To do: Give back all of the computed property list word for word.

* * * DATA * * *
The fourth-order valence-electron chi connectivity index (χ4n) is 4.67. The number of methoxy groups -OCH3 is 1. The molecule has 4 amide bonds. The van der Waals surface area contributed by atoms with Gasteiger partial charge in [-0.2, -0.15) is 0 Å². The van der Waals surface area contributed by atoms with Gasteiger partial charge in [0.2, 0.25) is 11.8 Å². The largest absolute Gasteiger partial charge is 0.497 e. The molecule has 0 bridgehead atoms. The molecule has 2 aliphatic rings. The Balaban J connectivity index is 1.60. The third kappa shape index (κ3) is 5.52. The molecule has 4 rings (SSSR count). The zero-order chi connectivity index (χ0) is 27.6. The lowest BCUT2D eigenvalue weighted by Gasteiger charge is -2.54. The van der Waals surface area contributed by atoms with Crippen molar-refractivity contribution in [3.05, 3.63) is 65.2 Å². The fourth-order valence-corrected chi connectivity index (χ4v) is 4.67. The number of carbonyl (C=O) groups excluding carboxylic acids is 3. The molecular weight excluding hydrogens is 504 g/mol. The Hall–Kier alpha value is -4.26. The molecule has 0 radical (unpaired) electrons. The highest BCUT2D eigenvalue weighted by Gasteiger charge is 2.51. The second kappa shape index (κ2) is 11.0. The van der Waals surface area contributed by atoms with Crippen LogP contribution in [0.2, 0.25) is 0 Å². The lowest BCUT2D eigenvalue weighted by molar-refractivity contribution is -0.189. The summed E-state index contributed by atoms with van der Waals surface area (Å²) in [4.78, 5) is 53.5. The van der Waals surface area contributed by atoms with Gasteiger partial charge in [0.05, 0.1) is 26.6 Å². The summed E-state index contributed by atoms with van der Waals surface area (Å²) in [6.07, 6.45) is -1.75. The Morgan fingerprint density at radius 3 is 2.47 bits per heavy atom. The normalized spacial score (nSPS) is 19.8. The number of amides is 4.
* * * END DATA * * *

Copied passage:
The fourth-order valence-electron chi connectivity index (χ4n) is 4.67. The number of methoxy groups -OCH3 is 1. The molecule has 4 amide bonds. The van der Waals surface area contributed by atoms with Gasteiger partial charge in [-0.2, -0.15) is 0 Å². The van der Waals surface area contributed by atoms with Gasteiger partial charge in [0.2, 0.25) is 11.8 Å². The largest absolute Gasteiger partial charge is 0.497 e. The molecule has 0 bridgehead atoms. The molecule has 2 aliphatic rings. The Balaban J connectivity index is 1.60. The third kappa shape index (κ3) is 5.52. The molecule has 4 rings (SSSR count). The zero-order chi connectivity index (χ0) is 27.6. The lowest BCUT2D eigenvalue weighted by Gasteiger charge is -2.54. The van der Waals surface area contributed by atoms with Crippen molar-refractivity contribution in [3.05, 3.63) is 65.2 Å². The fourth-order valence-corrected chi connectivity index (χ4v) is 4.67. The number of carbonyl (C=O) groups excluding carboxylic acids is 3. The molecular weight excluding hydrogens is 504 g/mol. The Hall–Kier alpha value is -4.26. The molecule has 0 radical (unpaired) electrons. The highest BCUT2D eigenvalue weighted by Gasteiger charge is 2.51. The second kappa shape index (κ2) is 11.0. The van der Waals surface area contributed by atoms with Crippen LogP contribution in [0.2, 0.25) is 0 Å². The lowest BCUT2D eigenvalue weighted by molar-refractivity contribution is -0.189. The summed E-state index contributed by atoms with van der Waals surface area (Å²) in [4.78, 5) is 53.5. The van der Waals surface area contributed by atoms with Gasteiger partial charge in [0.05, 0.1) is 26.6 Å². The summed E-state index contributed by atoms with van der Waals surface area (Å²) in [6.07, 6.45) is -1.75. The Morgan fingerprint density at radius 3 is 2.47 bits per heavy atom. The normalized spacial score (nSPS) is 19.8. The number of amides is 4.